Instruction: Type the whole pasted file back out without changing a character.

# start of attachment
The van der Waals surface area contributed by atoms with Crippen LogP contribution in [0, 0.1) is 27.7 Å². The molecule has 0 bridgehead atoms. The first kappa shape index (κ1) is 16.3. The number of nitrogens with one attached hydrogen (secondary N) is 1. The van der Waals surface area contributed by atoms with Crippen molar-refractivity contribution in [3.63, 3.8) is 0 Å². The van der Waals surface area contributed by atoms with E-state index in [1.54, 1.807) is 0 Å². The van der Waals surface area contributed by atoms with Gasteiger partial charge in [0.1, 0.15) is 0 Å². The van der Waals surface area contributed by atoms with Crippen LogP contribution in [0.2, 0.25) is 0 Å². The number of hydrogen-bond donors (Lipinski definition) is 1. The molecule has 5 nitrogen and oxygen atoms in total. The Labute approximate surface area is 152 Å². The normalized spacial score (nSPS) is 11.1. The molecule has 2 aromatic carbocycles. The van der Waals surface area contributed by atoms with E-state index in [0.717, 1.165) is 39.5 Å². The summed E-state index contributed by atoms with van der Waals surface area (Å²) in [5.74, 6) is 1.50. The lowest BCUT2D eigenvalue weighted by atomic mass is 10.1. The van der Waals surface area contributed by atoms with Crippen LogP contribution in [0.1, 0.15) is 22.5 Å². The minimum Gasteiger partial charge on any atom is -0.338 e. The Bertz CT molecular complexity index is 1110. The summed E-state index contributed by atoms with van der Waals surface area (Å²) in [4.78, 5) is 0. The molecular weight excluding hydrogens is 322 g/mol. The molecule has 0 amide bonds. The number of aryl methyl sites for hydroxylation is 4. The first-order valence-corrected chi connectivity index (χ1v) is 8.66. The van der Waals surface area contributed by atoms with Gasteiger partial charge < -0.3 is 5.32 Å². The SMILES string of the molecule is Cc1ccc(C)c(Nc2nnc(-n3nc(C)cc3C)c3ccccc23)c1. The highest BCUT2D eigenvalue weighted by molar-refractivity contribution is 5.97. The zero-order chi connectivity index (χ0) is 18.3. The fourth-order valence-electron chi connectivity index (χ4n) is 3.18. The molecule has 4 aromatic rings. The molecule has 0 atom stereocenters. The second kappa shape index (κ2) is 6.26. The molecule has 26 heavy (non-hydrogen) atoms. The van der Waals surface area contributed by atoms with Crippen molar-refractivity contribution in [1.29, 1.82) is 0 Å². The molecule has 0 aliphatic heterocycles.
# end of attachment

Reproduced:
The van der Waals surface area contributed by atoms with Crippen LogP contribution in [0, 0.1) is 27.7 Å². The molecule has 0 bridgehead atoms. The first kappa shape index (κ1) is 16.3. The number of nitrogens with one attached hydrogen (secondary N) is 1. The van der Waals surface area contributed by atoms with Crippen molar-refractivity contribution in [3.63, 3.8) is 0 Å². The van der Waals surface area contributed by atoms with E-state index in [1.54, 1.807) is 0 Å². The van der Waals surface area contributed by atoms with Gasteiger partial charge in [0.1, 0.15) is 0 Å². The van der Waals surface area contributed by atoms with Crippen LogP contribution in [0.2, 0.25) is 0 Å². The number of hydrogen-bond donors (Lipinski definition) is 1. The molecule has 5 nitrogen and oxygen atoms in total. The Labute approximate surface area is 152 Å². The normalized spacial score (nSPS) is 11.1. The molecule has 2 aromatic carbocycles. The van der Waals surface area contributed by atoms with E-state index in [0.717, 1.165) is 39.5 Å². The summed E-state index contributed by atoms with van der Waals surface area (Å²) in [5.74, 6) is 1.50. The lowest BCUT2D eigenvalue weighted by atomic mass is 10.1. The van der Waals surface area contributed by atoms with Crippen LogP contribution in [0.1, 0.15) is 22.5 Å². The minimum Gasteiger partial charge on any atom is -0.338 e. The Bertz CT molecular complexity index is 1110. The summed E-state index contributed by atoms with van der Waals surface area (Å²) in [4.78, 5) is 0. The molecular weight excluding hydrogens is 322 g/mol. The molecule has 0 amide bonds. The number of aryl methyl sites for hydroxylation is 4. The first-order valence-corrected chi connectivity index (χ1v) is 8.66. The van der Waals surface area contributed by atoms with Gasteiger partial charge < -0.3 is 5.32 Å². The SMILES string of the molecule is Cc1ccc(C)c(Nc2nnc(-n3nc(C)cc3C)c3ccccc23)c1. The highest BCUT2D eigenvalue weighted by molar-refractivity contribution is 5.97. The zero-order chi connectivity index (χ0) is 18.3. The fourth-order valence-electron chi connectivity index (χ4n) is 3.18. The molecule has 4 aromatic rings. The molecule has 0 atom stereocenters. The second kappa shape index (κ2) is 6.26. The molecule has 26 heavy (non-hydrogen) atoms. The van der Waals surface area contributed by atoms with Crippen molar-refractivity contribution in [1.29, 1.82) is 0 Å². The molecule has 0 aliphatic heterocycles.